Category Archives: art

One Step Beyond: Géraldine Fasnacht Through the Eyes of Seb Montaz

One Step Beyond

“In life, it’s our choice whether we laugh or cry.”

If there’s anyone who’s had reason to cry it’s snowboarder, BASE jumper and wingsuit flyer Géraldine Fasnacht. To understand what this young woman has been through and how she’s found the inner strength to bounce back is a testament to her extraordinary character.

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Milner’s Waffle House: Terje and Jeremy Show Us Their Guns

Chamonix

It goes without saying that snowboarding is one of the funnest things you can do in the mountains with your trousers on. But hey, coming in an awfully close second is shooting guns, which is why serial waffler, Mr Dan ‘Pro Lens (Amateur Body)’ Milner has come up with the ingenious idea of putting it all together in a slide show.

And as if that’s not enough, the ones doing all the shootin’ (or would that be chutin’?) are some of the sport’s most legendary figures: Jeremy Jones, The Cat and, it goes without saying, the lovely and talented Angie Wardell.

Tonight, 20:30, don’t forget your heckle hat.

Milner’s Waffle House – Year of the Bike

After months spent pedaling our legs off in the most amazing autumn anyone can remember it’s finally dumping outside, the crew have micro-cleaned the bikes and stashed them for the winter, everyone is stoked out of their minds to be making powder turns, and what does illustrious lensman Dan Milner do? Why he goes and cues up a slide show on … you guessed it … mountain biking!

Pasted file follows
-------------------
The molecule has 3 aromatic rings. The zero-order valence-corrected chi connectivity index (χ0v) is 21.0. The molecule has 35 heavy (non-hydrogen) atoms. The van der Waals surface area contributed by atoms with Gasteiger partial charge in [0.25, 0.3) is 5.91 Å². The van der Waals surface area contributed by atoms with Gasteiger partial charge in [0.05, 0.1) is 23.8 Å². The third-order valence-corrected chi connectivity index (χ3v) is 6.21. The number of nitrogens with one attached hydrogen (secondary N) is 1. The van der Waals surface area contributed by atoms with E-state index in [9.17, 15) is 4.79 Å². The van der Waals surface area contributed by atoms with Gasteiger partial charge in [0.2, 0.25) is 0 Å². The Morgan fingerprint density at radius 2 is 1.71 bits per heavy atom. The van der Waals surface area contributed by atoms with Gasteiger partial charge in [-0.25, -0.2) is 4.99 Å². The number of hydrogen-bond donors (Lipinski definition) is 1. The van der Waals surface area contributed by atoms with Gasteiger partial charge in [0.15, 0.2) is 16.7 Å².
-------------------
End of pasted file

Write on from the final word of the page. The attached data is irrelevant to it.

Which is exactly why everyone should go. Because if this man and his incessant waffling are not brutally humbled by a relentless barrage of unbridled heckling then we will continue to be assaulted by his stunning images and clever insight into exotic places we’ll never go, interesting people we’ll never meet and outstanding rides we’ll never enjoy. Why? Because we all know that humanoid life as we know it simply cannot exist outside our dreamy little valley.

So can we really be expected to sit through another one of Milner’s rambling diatribes on his whimsical theory – along with his so-called ‘photographic evidence’ – of life beyond the bubble? Yes! Why? Because we must heckle! We must heckle and we must never pass up even the slightest opportunity to experience the riding skills of some of Chamonix’s most almost-famous celebutantes including ‘Slingshot’ Jez Wilson, Seban ‘Lid Spin’ Liljeberg, Mike ‘They Don’t Call Me The Bike For Nuthin’ Foster, and perchance, the delightful Angie Wardle.

So go and heckle and laugh at the expense of people who fall off their bikes and hurt themselves. Trust me, you’ll all be better men for it.

Learn more about Dan Milner on his website and check out what he gets up to in his leisure time on his Facebook page.

Movember in Chamonix – Extreme Toplipiary

Movemeber in Chamonix

Never underestimate the power of the mo'. En garde!

Chamonerds, start your scissors – it’s Movember Guest post (and the first reference to Scythian warriors on this blog) by facial-hair-ianado and wordsmith extraordinnaire, Carlos Schtang.

Movemeber in Chamonix

Start with a clean face. No cheating, Elling.

It’s that time of year chaps, time to dust off the cut throat, charge up the clippers or simply sharpen up the utility multi-tool – Movember is upon us and all good self-respecting Mo’ Bros are leading the way, joining hands around the world for the good of one and the betterment of all.